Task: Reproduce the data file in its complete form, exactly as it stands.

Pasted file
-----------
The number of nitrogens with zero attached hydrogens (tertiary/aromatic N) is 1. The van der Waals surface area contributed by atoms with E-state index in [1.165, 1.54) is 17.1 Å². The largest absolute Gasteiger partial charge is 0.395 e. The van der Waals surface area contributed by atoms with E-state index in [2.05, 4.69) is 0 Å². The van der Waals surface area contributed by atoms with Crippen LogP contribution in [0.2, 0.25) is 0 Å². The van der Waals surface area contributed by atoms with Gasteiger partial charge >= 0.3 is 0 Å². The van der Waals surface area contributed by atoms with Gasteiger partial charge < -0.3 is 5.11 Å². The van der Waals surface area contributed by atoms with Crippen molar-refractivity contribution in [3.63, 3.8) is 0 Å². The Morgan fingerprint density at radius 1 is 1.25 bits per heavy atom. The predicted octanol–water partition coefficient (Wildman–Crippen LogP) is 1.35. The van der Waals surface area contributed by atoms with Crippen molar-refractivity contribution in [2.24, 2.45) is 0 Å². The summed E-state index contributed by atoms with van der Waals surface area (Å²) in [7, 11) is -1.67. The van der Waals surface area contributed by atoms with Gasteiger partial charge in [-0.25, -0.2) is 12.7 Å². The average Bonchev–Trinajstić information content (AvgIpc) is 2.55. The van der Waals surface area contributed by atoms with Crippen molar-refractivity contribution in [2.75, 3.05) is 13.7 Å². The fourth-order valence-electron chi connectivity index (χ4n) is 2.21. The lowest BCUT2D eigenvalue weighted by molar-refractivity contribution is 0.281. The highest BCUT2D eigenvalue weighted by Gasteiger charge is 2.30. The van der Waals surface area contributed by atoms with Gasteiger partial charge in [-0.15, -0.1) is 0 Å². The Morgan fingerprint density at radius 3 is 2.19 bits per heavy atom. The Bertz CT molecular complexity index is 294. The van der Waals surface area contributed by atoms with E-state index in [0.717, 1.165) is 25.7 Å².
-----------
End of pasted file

The number of nitrogens with zero attached hydrogens (tertiary/aromatic N) is 1. The van der Waals surface area contributed by atoms with E-state index in [1.165, 1.54) is 17.1 Å². The largest absolute Gasteiger partial charge is 0.395 e. The van der Waals surface area contributed by atoms with E-state index in [2.05, 4.69) is 0 Å². The van der Waals surface area contributed by atoms with Crippen LogP contribution in [0.2, 0.25) is 0 Å². The van der Waals surface area contributed by atoms with Gasteiger partial charge >= 0.3 is 0 Å². The van der Waals surface area contributed by atoms with Gasteiger partial charge < -0.3 is 5.11 Å². The van der Waals surface area contributed by atoms with Crippen molar-refractivity contribution in [3.63, 3.8) is 0 Å². The Morgan fingerprint density at radius 1 is 1.25 bits per heavy atom. The predicted octanol–water partition coefficient (Wildman–Crippen LogP) is 1.35. The van der Waals surface area contributed by atoms with Crippen molar-refractivity contribution in [2.24, 2.45) is 0 Å². The summed E-state index contributed by atoms with van der Waals surface area (Å²) in [7, 11) is -1.67. The van der Waals surface area contributed by atoms with Gasteiger partial charge in [-0.25, -0.2) is 12.7 Å². The average Bonchev–Trinajstić information content (AvgIpc) is 2.55. The van der Waals surface area contributed by atoms with Crippen molar-refractivity contribution in [2.75, 3.05) is 13.7 Å². The fourth-order valence-electron chi connectivity index (χ4n) is 2.21. The lowest BCUT2D eigenvalue weighted by molar-refractivity contribution is 0.281. The highest BCUT2D eigenvalue weighted by Gasteiger charge is 2.30. The van der Waals surface area contributed by atoms with Gasteiger partial charge in [-0.15, -0.1) is 0 Å². The Morgan fingerprint density at radius 3 is 2.19 bits per heavy atom. The Bertz CT molecular complexity index is 294. The van der Waals surface area contributed by atoms with E-state index in [0.717, 1.165) is 25.7 Å².